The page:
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I can’t begin to speculate on when or where the first book-signing in history was held, but I’d bet the house that someone in the audience asked—maybe in Latin or Aramaic—some variation of this question, the oldest in the fiction game: where do you get your ideas?

It’s an honest question, usually asked by someone who is either impressed by the author’s imagination, or frustrated by their own creative struggles. And it’s typically number one with a bullet on any author’s list of Most Irritating Questions I’ve Ever Been Asked.

Because no one knows. Let’s face it, if it was actually possible for someone to identify and master the secret to generating good ideas, that person would rule the world inside of a decade.

No one knows… but the question lingers. Where do your ideas come from?

The author Neil Gaiman had a great answer he used for a while: “From Pete Atkins.” Gaiman explains: “Pete Atkins is a screenwriter and novelist friend of mine, and we decided a while ago that when asked, I would say that I got them from him, and he’d say he got them from me. It seemed to make sense at the time.”

It’s as good an answer as any. (Maybe I should say I get them from Roger Trott.)

Personally, I’m both mystified and intrigued by the creative process. Nearly 700 album reviews and interviews into my music writing career, I still often find stories about where songs come from at least as interesting as the songs themselves. So, not that anyone’s asked lately, but here’s my answer:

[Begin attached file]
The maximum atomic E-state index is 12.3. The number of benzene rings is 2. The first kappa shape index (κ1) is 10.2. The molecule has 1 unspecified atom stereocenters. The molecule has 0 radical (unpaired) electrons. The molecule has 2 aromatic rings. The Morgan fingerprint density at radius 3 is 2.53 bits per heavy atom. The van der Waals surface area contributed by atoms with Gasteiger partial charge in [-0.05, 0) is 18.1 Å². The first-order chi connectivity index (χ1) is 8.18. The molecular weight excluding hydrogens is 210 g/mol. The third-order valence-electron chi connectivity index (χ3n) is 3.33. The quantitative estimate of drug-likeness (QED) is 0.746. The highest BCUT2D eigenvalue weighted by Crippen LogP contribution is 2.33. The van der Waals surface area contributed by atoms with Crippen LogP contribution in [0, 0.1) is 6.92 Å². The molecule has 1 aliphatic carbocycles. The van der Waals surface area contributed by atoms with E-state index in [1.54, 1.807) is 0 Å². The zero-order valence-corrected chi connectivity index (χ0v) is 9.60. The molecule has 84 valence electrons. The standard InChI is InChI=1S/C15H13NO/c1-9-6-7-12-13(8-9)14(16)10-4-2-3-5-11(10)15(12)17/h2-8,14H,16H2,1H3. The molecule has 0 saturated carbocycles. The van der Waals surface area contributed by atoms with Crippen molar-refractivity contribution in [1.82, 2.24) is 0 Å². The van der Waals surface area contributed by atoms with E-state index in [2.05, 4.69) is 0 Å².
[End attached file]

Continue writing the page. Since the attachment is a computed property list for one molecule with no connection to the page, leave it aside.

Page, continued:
Ideas slip through the spaces between conscious thoughts.

They arrive, uninvited and on their own peculiar schedule, in those moments when you manage—to borrow a concept from Buddhism—to quiet your mind. In that stillness, your mind’s eye opens to connections that your subconscious has already made, but that your conscious mind has been too busy thinking-thinking-thinking all the time to ever notice.

You might be able to achieve this state sitting in front of your keyboard, but I rarely do. The keyboard is where the ideas are fleshed out and given substance; only once in a blue moon is it where they are born.

For me, the context is often a simple, familiar, repetitive activity of some kind, something you do almost without thinking. You’re shampooing your hair, you’re shaving in the mirror, you’re driving to the store, you’re walking or biking. There might be music, but if there is, it probably doesn’t have words. You’re just there, your mind quiet and still, when a slender filament of memory—something you heard or felt or read or saw—pokes up from the depth of your unconscious and delivers a spark.

On his website, Rob Yardumian explains how the essence of his wonderful debut novel The Sound Of Songs Across The Water came to him during a single run around Silver Lake. A week ago, on the 14-mile bike ride my wife and I take most weekends, I was pedaling north along the inside shoulder of Sunset Drive, not even minding my own business, not minding any business at all, just riding with the wind in my face and the sun at my back, when an idea arced up out of my subconscious like dry lightning.

The spark came from an article I’d read in the newspaper that morning, or the morning before, I don’t remember. There is no knowing how or why, but in a flash I understood how the article I had read could answer a critical question for my character Tim Green, one that remained even after both Believe in Me and the sequel to it that I’m currently shopping. In that moment, I had the heart of the next Tim Green story handed to me.

Where do my ideas come from? From the wind, the sun, the water. From the quiet moments of simply being. From the sparks.

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